Harring’s character has also shifted in ways that contradict what we’ve seen. Instead of the amnesiac Rita, she is now the successful actress Camilla Rhodes. This is the girl, in the detective story, that is supposed to get the big part in the young director’s film. Here Camilla not only has the big part but is engaged to the director, the same man who was betrayed by his wife in the first part of the film. In his favorable initial review, Roger Ebert remarks, “The characters fracture and recombine like flesh caught in a kaleidoscope.” Almost everyone shifts around.

In this nightmarish segment of the film, time is also fragmented. Diane Selwyn wanders her apartment, a tidy place that nevertheless wears the drabness of abandonment, alone and in her robe, suicidal. A moment later, she is greedy and giddy with lust as she tries to seduce Camilla. We continue to go back and forth in time, watching the relationship between Diane and Camilla harden into bitterness, tearing Diane apart.

Mulholland Drive 4

Naomi Watts as Diane Selwyn.

What do we make of a movie when the nightmare it portrays, where identities slip and time breaks up, is the part that feels the most real.

Mulholland Drive 5

One thing I’ve enjoyed over the last few weeks, watching and thinking about this film again, is revisiting my old theories on how all of this works out. I’ve also enjoyed not caring a bit about the loose end, though, naturally, I’ve followed them plenty. Mulholland Dr. is like a puzzle you can’t quite finish. Whenever I try to pursue a solution, I’m overloaded with details that feel right, but upon closer inspection sense starts to fizzle away. When I start to form a picture, a significant portion — the blue key! — feels like it is just about to click into place, but none of the remaining pieces fit, and I see that some of the pieces I put together are not quite right either. So I start over, form a different picture, but the unfinished nature of the result is the same. Some of the remaining pieces that fit in the other picture have no place in this different one. Some of the remaining pieces are the same ones that didn’t fit before. And some of the remaining pieces come together to form mysterious promises of their own.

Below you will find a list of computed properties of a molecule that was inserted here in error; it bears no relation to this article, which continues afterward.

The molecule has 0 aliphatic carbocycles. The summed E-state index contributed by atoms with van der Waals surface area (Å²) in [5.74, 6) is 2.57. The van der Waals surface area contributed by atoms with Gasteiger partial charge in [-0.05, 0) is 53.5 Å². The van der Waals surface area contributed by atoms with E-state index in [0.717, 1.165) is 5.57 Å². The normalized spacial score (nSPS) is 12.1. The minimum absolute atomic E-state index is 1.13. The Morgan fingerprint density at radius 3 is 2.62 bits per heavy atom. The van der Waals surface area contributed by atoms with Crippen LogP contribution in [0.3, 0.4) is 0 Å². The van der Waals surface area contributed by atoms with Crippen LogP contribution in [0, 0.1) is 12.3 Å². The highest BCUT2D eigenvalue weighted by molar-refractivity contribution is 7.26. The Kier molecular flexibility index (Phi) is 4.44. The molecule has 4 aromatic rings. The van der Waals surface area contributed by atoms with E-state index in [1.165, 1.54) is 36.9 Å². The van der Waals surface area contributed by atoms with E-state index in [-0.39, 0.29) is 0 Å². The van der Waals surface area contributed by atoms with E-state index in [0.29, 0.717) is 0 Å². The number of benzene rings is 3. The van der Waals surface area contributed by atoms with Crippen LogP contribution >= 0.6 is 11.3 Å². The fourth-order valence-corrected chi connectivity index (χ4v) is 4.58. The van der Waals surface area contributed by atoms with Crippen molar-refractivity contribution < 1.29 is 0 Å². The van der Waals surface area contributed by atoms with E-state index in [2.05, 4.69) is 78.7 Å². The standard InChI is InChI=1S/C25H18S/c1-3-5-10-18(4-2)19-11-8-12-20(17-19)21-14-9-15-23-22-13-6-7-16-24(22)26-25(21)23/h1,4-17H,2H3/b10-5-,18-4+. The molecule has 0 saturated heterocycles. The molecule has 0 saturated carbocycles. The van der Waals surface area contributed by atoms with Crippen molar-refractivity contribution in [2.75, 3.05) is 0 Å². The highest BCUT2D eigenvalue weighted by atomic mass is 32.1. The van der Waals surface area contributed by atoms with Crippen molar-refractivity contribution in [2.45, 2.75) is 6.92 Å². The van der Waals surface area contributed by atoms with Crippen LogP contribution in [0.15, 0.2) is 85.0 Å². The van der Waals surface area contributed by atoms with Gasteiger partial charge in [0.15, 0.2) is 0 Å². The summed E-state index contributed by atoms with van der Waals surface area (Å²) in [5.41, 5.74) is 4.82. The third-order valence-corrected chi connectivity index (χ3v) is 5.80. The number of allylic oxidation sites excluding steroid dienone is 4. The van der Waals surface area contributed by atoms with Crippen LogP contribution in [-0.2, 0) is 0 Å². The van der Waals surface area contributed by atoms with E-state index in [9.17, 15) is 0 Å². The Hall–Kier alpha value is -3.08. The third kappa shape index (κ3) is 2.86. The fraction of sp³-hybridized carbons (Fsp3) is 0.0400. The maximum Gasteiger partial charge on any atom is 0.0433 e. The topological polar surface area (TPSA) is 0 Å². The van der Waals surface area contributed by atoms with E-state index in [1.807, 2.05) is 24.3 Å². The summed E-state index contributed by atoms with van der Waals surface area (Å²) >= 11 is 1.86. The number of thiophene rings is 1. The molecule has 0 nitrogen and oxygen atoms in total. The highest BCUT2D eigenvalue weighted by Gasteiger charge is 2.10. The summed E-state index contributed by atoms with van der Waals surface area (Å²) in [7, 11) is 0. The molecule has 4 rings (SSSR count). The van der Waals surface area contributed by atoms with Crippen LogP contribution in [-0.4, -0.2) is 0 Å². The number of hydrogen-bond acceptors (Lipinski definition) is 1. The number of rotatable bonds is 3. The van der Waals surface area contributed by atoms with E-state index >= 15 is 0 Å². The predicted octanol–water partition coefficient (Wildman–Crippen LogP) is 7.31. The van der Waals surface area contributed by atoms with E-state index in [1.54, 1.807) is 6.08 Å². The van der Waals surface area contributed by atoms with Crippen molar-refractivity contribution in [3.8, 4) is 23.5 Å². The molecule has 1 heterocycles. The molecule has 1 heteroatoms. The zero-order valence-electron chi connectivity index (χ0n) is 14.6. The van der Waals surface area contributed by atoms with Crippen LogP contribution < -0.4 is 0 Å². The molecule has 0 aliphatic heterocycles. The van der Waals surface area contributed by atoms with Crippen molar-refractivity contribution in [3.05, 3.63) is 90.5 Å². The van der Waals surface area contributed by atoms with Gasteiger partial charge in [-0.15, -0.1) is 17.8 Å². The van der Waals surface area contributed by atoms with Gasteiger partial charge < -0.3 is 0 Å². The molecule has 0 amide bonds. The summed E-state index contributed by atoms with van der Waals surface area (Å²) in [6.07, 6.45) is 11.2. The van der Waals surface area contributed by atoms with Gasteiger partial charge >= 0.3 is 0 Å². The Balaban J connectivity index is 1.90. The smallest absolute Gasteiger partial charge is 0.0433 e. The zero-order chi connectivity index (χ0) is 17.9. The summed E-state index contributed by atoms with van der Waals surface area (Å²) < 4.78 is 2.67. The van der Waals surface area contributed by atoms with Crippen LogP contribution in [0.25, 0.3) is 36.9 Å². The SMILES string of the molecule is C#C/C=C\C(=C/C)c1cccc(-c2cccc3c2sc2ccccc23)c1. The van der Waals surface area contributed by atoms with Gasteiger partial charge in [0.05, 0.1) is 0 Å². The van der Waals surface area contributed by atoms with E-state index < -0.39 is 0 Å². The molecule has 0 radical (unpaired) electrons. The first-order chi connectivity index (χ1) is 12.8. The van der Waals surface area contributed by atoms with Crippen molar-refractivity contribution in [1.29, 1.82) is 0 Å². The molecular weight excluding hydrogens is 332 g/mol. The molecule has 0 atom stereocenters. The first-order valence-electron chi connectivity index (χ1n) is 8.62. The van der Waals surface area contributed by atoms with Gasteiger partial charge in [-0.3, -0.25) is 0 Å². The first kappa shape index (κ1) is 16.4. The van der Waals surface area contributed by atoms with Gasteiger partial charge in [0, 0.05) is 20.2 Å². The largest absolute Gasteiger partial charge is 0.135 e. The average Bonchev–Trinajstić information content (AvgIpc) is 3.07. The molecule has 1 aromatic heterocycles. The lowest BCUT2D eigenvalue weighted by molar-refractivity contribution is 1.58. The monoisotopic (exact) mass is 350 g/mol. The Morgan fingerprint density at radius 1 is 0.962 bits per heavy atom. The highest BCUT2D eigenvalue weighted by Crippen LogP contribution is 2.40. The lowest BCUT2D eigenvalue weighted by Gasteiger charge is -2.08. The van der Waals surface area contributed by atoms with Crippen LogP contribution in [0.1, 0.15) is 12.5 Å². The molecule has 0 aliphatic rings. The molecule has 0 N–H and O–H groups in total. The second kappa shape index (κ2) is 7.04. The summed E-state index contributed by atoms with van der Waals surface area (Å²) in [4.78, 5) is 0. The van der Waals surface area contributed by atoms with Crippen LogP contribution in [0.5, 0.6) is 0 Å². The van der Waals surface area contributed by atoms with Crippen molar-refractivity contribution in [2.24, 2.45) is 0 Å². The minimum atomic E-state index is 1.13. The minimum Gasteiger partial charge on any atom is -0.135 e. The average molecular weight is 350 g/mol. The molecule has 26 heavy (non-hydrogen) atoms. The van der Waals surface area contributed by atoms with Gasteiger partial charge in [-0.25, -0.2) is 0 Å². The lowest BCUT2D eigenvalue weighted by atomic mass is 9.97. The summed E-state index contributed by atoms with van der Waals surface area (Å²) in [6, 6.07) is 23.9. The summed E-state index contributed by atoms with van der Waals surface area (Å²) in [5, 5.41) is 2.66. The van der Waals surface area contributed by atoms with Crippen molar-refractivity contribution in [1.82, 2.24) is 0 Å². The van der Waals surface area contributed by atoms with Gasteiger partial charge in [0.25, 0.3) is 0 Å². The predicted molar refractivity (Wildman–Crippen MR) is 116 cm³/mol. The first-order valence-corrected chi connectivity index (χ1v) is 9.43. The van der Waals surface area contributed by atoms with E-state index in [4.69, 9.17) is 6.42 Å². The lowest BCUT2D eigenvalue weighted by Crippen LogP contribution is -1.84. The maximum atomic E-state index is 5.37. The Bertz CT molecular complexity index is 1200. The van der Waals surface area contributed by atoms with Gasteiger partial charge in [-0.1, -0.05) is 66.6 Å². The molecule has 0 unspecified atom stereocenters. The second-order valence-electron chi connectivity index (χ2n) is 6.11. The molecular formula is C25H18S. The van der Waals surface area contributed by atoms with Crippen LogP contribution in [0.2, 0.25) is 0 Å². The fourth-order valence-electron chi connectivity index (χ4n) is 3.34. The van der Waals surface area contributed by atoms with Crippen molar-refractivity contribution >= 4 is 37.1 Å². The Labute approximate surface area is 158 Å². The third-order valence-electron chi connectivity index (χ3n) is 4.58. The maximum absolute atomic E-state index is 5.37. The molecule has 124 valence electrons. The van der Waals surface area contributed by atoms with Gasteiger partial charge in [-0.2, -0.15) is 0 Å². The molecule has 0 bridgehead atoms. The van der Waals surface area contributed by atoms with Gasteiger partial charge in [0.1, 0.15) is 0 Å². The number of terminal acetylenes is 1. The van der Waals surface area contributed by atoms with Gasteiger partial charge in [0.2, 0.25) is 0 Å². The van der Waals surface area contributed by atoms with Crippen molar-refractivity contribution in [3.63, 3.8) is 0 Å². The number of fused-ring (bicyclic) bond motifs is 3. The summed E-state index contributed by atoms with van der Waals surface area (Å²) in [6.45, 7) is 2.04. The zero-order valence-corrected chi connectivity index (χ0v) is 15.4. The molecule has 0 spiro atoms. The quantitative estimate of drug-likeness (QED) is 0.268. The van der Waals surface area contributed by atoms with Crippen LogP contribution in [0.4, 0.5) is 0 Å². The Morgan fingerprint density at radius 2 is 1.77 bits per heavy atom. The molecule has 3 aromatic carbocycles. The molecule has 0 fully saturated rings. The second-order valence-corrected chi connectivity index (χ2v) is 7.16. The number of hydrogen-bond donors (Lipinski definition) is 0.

Is the first part, the detective story, real, and what follows is Betty’s nightmare while she sleeps in bed after her first intimate night with Rita? Or is the second part, the horror story, real, and what preceded is only Diane’s idealized dream of her own lost innocence and potential, something she tells herself when she’s suicidal; indeed, something that haunts her and perhaps makes her suicidal? At the end of the film are we actually seeing the scenes the lead us back to the film’s beginning, pulling us in a never-ending circle, a ghastly Möbius strip? Or are they two related but independent stories that happen to gain depth when presented together, with the same actresses?

There’s an extended and seemingly unrelated, transitional set piece at an eerie place called Club Silencio (we go there when Betty and Rita have awoken — we think — from a brief slumber). The man on stage says that everything is an illusion — you hear a band playing, but “No hay banda! (“There is no band!”). This seems to shake Betty up, and she uncontrollably shudders into near convulsions. This is the Betty who seems to be just helping a friend, she herself having little at stake. As if to emphasize the potential for illusion, a singer (Rebekah del Rio) enters the stage and sings an a cappella version of Roy Orbison’s “Crying” in Spanish. Betty and Rita have tears in their eyes. The performance looks absolutely genuine, with del Rio’s throat shaking in sync with the voice singing, but then del Rio collapses as if dead, and the singing goes on.

“No hay banda.” Is the meaning of the performer’s speech in the context of the film another mystery to solve? Is it a statement about the mystery itself, a slight scoff at the idea that the audience is willing to succumb to illusion in an effort to attain a resolution, even when there is none?

Each possible explanation — even the possibility that there is no explanation — provides a distinct vantage point for a fascinating exploration of the film and our own dreams and illusions. The mystery may not be solvable, but this is a film that invites us to revel in mysteriousness. Mulholland Dr. says that employing mystery — irrationality, absurdity, incoherence — is at least as valid a method to read the world around us — its hope and promise, disappointment and terror, yearning and devastation — as any logical method is. In fact, maybe employing mystery — allowing the existence of the non-sequitur, the incongruent, even the contradiction — is the best way to comprehend the world around us . . . and in us.